Every new Olympics seems to edge closer and closer to including virtual competition alongside the corporeal, and the upcoming 2020 festivities in Tokyo are no different. The International Olympic Committee (IOC) and Intel are partnering to host the Intel World Open, a competition that will take place during the run-up to the 2020 Summer Olympics in Tokyo, Japan.
Via The Esports Observer, Street Fighter 5 and Rocket League will headline the event, taking place in Tokyo from July 22 through 24 next year, leading into the July 24 kickoff of the 2020 Olympics.
Online qualifiers will be held and allow anyone competing a chance to represent their national team, with a live qualifier held in Katowice, Poland to determine each nation's representatives. Held in partnership with Psyonix, Epic Games, and Capcom, each tournament will award $250,000 in total prize earnings, for a total of $500,000.
The history of Olympic esports has been fraught, to say the least. Rio 2016 hosted a series of exhibition matches. Other major international competitions, like the 2022 Asian Games and 2019 Southeast Asian Games, are set to hold medal events for various esports.
The Olympics have been traditionally resistant to the idea, however. During the 7th Olympic Summit last December, the Summit determined it should not ignore the growth of esports but still seemed cautious, for reasons both sound and questionable. While it rightly identified the ever-evolving nature of esports due to its reliance on commercial properties, rather than a simple athletic concept like track and field or gymnastics, it also felt that "some egames are not compatible with the Olympic values and therefore cooperation with them is excluded."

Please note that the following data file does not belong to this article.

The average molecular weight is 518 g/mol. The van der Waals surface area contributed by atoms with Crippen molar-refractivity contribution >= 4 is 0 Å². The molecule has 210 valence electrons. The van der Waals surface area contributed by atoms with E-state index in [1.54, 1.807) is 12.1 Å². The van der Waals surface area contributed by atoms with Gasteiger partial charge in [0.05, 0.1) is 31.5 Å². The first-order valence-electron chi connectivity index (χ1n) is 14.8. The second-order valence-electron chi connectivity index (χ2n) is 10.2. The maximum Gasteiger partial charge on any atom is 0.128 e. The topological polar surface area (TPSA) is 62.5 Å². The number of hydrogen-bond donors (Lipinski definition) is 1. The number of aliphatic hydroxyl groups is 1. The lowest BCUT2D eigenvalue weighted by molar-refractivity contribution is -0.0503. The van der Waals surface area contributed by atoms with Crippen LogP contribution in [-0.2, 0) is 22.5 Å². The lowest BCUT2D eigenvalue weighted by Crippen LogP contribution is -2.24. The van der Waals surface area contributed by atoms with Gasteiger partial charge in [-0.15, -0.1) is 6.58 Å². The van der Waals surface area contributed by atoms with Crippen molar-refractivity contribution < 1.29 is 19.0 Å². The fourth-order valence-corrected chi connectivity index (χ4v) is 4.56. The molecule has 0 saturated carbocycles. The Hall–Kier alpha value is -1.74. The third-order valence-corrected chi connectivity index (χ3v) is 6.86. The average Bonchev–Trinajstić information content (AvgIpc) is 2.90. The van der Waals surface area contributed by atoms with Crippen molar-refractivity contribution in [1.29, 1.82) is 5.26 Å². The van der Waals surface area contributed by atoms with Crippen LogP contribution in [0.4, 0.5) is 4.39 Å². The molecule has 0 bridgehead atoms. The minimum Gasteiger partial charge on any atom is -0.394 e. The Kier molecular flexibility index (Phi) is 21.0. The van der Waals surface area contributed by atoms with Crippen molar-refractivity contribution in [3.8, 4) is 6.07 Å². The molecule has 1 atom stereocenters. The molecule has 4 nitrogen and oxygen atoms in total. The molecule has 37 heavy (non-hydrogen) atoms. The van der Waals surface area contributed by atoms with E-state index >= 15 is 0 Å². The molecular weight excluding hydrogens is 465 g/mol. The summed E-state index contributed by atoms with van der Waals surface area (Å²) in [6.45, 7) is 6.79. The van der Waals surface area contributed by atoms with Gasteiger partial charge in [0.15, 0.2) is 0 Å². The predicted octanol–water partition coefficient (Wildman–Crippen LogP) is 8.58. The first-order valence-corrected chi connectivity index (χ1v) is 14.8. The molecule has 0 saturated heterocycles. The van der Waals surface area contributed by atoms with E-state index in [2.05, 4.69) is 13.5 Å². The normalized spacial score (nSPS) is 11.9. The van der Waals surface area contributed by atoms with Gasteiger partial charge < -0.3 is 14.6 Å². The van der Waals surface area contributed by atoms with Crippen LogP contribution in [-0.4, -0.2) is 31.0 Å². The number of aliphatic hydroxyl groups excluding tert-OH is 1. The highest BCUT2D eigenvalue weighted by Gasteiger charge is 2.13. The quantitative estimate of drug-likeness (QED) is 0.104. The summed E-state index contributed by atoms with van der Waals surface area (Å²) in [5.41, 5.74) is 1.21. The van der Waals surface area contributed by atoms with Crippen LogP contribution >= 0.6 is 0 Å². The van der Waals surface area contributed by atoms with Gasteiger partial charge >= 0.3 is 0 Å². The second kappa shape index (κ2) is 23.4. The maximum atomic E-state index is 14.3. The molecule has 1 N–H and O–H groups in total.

It's understandable why the IOC might shy away from games like Counter-Strike or Rainbow Six Siege, whose portrayals of real-life armed conflict could be unsettling in an Olympic format. Both of the games selected make a great deal of sense; Street Fighter holds a strong cultural imprint, and Rocket League is basically already a sport, just with some cars and rocket-boosters bolted on for a little more fun.
Structurally, it's easier for more nations to field competitors in these games as well. A single Street Fighter contestant and only three for a Rocket League squad is an easier get than the six needed for Overwatch, and both have action that will read better for an audience unfamiliar with the respective games. Whether this signals a larger shift in Olympic sensibilities remains to be seen.
Honestly, as a spectator and fan, this seems to be the best of both worlds; the IOC promotes competitive games while letting ESL and Intel handle the nuts and bolts, and both games should provide for entertaining brackets, even if you shouldn't expect a stacked event like Evo. It might be better for esports that it's not playing headliner, given the rising anti-Olympic sentiment surrounding the 2020 games.